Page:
Sunday, October 18, 2020

Chess, cheating and Covid-19

How has chess been coping with the pandemic?

One development has been online tournaments between the world's top players, who play from home. As their opponents cannot see them, they are much freer in their facial reactions than they are when playing over the board. This makes it fun for the viewing public who can see the feed from both players' webcams.

Keeping a poker face, or at least a chess face, is one of the arts a top player needs to master. The young Boris Spassky decided he was revealing too much and cultivated what he call a "clown's mask" to avoid giving opponents encouragement.

It's said that he was unnerving to play because he never gave you the slightest clue as to how he thought the game was going.

At lower levels this is rarely the case. When I beat Simon Le Blanq, who had played top board in chess Olympiads for two different countries, I was encouraged by overhearing a conversation between him and a teammate while I was considering my next move.

"How are you doing?" asked the friend. "I'm being wiped out," came the reply, helpfully confirming my assessment of the position.

But now that computers are stronger than any human player, playing online raises all sorts of problems with possible cheating .

As a Guardian article yesterday reported:

At the heart of the problem are programs or apps that can rapidly calculate near-perfect moves in any situation. To counter these engines, players in more and more top matches must agree to be recorded by multiple cameras, be available on Zoom or WhatsApp at any time, and grant remote access to their computers. They may not be allowed to leave their screens, even for toilet breaks. In some cases they must have a “proctor” or invigilator search their room and then sit with them throughout a match.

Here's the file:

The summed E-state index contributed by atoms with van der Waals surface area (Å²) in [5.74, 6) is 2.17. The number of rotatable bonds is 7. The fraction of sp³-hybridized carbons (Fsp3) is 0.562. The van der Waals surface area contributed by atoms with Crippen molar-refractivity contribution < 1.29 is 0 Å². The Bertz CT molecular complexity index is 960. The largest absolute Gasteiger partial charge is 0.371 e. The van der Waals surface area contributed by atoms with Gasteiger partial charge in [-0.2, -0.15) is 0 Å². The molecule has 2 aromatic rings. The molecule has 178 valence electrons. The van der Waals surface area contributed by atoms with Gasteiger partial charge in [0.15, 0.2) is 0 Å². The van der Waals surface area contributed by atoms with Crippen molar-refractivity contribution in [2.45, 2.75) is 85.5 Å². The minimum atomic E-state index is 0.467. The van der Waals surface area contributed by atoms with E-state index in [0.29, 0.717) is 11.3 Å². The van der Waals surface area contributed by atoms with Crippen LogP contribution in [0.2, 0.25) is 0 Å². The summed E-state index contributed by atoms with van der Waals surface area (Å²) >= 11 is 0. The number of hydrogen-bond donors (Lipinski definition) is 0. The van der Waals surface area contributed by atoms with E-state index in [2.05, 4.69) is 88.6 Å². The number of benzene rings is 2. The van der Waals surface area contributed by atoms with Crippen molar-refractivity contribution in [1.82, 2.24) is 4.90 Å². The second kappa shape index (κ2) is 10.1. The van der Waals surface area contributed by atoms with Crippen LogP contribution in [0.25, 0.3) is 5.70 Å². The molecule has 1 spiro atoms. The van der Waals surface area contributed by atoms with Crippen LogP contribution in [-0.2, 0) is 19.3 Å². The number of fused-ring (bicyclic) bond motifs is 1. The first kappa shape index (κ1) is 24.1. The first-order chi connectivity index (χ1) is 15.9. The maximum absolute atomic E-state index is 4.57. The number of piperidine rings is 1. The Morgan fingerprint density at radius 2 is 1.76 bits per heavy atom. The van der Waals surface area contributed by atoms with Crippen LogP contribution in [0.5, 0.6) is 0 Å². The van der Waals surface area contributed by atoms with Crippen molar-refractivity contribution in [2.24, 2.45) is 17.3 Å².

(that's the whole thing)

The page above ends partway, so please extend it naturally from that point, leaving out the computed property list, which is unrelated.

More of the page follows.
Sutovsky has also suggested eye-tracking programs may be a way to raise a red flag if a player appears to be looking away with suspicious frequency.

And cheating is not a problem only in grandmaster chess:

Such controversies have been replicated even in the lower-stakes world of junior play. Sarah Longson, a former British ladies' champion who runs the Delancey UK Schools’ Chess Challenge, said at least 100 of 2,000 online participants cheated.

The cheating was blatant, she said, with mediocre preteens at the level of the world champion, Magnus Carlsen. "But only three of them admitted it, which is pretty disgusting." After realising the night before the final that the top three qualifiers had all been cheating, she said, "we stayed up till 3am deciding what to do" and nearly cancelled altogether.

As I once wrote a post entitled The public schools' greatest weakness is now the character of their old boys, I was intrigued by what Longson said next:

"It’s the children from the private schools, sadly," she said. "When I ring their parents they just get angry with me. They’re under such pressure to succeed."

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